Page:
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Basic Ideas of Mathematical Epidemiology

  • Fred Brauer
  • Carlos Castillo-Chávez
Part of the Texts in Applied Mathematics book series (TAM, volume 40)

Abstract

The idea of invisible living creatures as agents of disease goes back at least to the writings of Aristotle (384 BC-322 BC). It developed as a theory in the 16th century. The existence of microorganisms was demonstrated by Leeuwenhoek (1632–1723) with the aid of the first microscopes. The first expression of the germ theory of disease by Jacob Henle (1809–1885) came in 1840 and was developed by Robert Koch (1843–1910), Joseph Lister (1827–1912), and Louis Pasteur (1827–1875) in the latter part of the 19th century and the early part of the 20th century.

Keywords

Endemic Equilibrium Total Population Size Infective Period Basic Reproductive Number Proportional Death Rate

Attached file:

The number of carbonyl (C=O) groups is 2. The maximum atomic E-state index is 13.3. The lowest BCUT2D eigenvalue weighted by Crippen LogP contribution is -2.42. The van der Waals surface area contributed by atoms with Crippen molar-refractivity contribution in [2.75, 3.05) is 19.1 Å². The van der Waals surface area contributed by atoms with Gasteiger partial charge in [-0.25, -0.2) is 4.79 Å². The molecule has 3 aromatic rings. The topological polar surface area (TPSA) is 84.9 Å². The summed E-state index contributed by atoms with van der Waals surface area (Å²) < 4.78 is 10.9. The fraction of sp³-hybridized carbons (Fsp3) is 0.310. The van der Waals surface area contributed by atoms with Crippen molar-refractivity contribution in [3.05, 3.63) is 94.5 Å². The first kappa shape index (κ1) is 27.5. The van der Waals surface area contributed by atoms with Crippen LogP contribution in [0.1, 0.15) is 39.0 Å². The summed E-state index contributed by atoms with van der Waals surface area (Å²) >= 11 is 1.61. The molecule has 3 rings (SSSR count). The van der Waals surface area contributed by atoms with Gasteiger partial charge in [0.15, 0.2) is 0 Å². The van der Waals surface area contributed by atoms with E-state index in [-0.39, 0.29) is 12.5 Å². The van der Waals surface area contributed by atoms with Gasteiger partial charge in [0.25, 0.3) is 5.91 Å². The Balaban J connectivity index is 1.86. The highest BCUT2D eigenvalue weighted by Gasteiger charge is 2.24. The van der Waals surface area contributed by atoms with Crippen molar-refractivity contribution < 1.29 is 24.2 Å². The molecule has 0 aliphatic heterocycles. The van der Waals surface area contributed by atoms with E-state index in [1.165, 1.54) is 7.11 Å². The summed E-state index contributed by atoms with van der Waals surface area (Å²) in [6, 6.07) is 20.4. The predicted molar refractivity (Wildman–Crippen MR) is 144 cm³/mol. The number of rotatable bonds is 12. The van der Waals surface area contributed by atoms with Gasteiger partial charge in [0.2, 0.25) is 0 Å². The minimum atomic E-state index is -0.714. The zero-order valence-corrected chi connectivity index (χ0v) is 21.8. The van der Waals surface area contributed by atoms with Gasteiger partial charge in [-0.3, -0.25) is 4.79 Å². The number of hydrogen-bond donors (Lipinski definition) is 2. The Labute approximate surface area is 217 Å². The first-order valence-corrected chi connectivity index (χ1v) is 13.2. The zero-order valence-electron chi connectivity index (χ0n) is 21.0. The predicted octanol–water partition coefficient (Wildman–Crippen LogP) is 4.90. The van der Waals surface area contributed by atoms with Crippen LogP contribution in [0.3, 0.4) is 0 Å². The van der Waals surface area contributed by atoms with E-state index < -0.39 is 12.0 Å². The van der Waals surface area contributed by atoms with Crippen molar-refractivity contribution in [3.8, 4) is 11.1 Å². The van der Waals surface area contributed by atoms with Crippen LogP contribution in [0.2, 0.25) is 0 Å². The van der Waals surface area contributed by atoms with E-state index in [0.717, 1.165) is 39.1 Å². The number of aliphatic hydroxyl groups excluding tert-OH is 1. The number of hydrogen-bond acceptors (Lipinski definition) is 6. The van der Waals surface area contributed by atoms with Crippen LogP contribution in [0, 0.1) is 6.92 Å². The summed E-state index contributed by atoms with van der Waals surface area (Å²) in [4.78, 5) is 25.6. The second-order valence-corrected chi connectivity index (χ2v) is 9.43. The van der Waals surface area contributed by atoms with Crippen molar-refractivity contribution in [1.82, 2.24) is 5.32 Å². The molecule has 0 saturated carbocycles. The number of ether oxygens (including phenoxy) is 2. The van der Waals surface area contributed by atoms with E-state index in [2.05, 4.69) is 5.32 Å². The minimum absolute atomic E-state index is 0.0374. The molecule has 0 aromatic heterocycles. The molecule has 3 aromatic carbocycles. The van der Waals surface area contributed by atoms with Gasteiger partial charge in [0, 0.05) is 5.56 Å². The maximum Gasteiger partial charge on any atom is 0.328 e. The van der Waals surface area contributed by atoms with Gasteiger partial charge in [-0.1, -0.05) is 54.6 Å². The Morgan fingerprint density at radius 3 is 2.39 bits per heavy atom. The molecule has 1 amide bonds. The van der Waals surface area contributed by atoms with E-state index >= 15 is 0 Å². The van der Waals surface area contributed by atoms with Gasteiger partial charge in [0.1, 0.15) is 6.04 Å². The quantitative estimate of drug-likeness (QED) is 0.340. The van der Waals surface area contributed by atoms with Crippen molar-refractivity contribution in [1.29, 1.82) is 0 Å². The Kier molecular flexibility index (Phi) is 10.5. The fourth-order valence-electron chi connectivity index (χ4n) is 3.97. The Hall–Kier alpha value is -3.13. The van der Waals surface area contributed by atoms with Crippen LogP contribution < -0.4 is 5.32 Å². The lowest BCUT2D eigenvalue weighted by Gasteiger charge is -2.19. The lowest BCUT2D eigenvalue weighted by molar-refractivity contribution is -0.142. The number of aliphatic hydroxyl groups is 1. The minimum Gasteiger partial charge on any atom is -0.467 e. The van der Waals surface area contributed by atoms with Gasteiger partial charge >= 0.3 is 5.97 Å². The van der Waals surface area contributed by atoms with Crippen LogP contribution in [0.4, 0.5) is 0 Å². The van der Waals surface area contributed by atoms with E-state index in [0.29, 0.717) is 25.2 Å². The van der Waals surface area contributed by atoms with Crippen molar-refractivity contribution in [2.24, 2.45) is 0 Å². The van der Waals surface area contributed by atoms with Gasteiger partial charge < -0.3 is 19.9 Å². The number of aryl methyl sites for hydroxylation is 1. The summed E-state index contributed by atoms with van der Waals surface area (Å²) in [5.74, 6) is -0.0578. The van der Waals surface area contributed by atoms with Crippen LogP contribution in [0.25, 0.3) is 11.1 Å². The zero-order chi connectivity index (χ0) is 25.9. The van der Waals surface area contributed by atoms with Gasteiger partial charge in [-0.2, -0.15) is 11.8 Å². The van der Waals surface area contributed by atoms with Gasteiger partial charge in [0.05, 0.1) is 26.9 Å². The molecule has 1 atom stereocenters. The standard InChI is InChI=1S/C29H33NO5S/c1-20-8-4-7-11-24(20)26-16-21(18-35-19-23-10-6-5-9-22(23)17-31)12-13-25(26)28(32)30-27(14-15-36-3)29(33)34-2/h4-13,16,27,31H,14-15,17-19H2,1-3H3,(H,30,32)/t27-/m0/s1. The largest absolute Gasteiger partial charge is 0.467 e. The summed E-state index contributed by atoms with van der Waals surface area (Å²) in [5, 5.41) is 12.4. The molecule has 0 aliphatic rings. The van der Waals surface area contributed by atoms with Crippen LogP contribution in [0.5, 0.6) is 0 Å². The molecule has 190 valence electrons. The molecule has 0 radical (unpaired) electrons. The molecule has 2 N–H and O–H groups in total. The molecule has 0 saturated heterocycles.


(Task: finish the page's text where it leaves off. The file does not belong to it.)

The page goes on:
These keywords were added by machine and not by the authors. This process is experimental and the keywords may be updated as the learning algorithm improves.

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Copyright information

© Springer Science+Business Media New York 2001

Authors and Affiliations

  • Fred Brauer
    • 1
  • Carlos Castillo-Chávez
    • 2
    • 3
  1. 1.Department of MathematicsUniversity of British ColumbiaVancouverCanada
  2. 2.Dept. of Theoretical and Applied MechanicsMathematical and Theoretical Biology InstituteUSA
  3. 3.Biometrics DepartmentCornell UniversityIthacaUSA

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